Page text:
Paris Kicks Off Monthly Car-Free Sundays on the Champs-Élysées
It’s been almost six months since Paris held its big car-free day, a jubilant event that temporarily cleared the air of poisonous diesel emissions and imparted a sense of how great streets could be without the constant roar of motor vehicles.
Now Mayor Anne Hidalgo is moving to make “open streets” a monthly event. Richard Layman at Rebuilding Place in the Urban Space, based in DC, says it’s good to see Paris thinking big:
Started in Bogotá, Colombia, in the 1970s but raised to the level of global prominence in the 21st century by former Mayor Enrique Peñalosa, who resuscitated the program in the mid-1990s… Ciclovia is a program where streets are closed every Sunday in favor of walking, biking, and other community activities.
Now called “Open Streets” initiatives, they have spread across the world.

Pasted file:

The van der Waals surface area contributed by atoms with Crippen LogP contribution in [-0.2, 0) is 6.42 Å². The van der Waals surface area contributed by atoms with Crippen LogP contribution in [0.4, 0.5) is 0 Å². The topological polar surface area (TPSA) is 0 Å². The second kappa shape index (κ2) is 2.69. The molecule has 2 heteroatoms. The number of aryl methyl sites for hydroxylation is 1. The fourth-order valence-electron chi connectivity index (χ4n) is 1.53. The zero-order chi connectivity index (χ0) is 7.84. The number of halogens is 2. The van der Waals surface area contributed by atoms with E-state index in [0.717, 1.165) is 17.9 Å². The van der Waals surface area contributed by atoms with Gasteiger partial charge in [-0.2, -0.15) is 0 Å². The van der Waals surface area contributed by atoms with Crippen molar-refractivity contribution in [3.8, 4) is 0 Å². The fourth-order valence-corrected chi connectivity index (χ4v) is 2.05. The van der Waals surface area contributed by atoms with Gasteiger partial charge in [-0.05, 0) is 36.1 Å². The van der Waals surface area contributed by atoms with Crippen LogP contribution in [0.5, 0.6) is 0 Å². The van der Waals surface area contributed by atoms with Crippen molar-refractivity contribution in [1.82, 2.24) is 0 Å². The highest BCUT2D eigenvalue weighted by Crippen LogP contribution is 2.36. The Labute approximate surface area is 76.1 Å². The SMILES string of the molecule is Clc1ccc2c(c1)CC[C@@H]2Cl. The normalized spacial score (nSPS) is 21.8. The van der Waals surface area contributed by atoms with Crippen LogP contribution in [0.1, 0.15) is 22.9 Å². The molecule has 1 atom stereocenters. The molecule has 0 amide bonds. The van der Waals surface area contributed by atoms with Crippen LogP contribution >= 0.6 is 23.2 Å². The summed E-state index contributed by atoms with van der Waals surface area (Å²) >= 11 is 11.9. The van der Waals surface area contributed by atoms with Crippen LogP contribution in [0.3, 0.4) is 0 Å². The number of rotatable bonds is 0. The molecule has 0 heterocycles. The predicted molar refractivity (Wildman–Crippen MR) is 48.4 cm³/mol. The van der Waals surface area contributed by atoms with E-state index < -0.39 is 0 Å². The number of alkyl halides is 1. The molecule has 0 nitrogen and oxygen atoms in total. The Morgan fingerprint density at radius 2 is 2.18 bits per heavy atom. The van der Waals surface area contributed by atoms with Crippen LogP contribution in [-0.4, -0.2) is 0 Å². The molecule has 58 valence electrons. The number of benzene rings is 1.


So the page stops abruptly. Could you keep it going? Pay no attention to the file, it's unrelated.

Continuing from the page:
It’s important when doing this to not be timid, to be forward and prominent, closing major streets. DC’s past attempts at such a program have been timid affairs, located in distant quadrants of the city.
Paris is going big with a new Sunday Street program of its own, inaugurating its new monthly street closure program by closing its single most important street, the Champs-Élysées.
Elsewhere on the Network today: An Urban Indy reader writes about why she supports the Indianapolis region’s big ballot initiative this November to build a regional transit system. The Political Environment looks at how Wisconsin politics could shape a looming water policy decision with major land use implications around the Great Lakes. And Green City Blue Lake takes a hard look at the Cleveland region’s ever-expanding sprawl and the fallout for the regional housing market.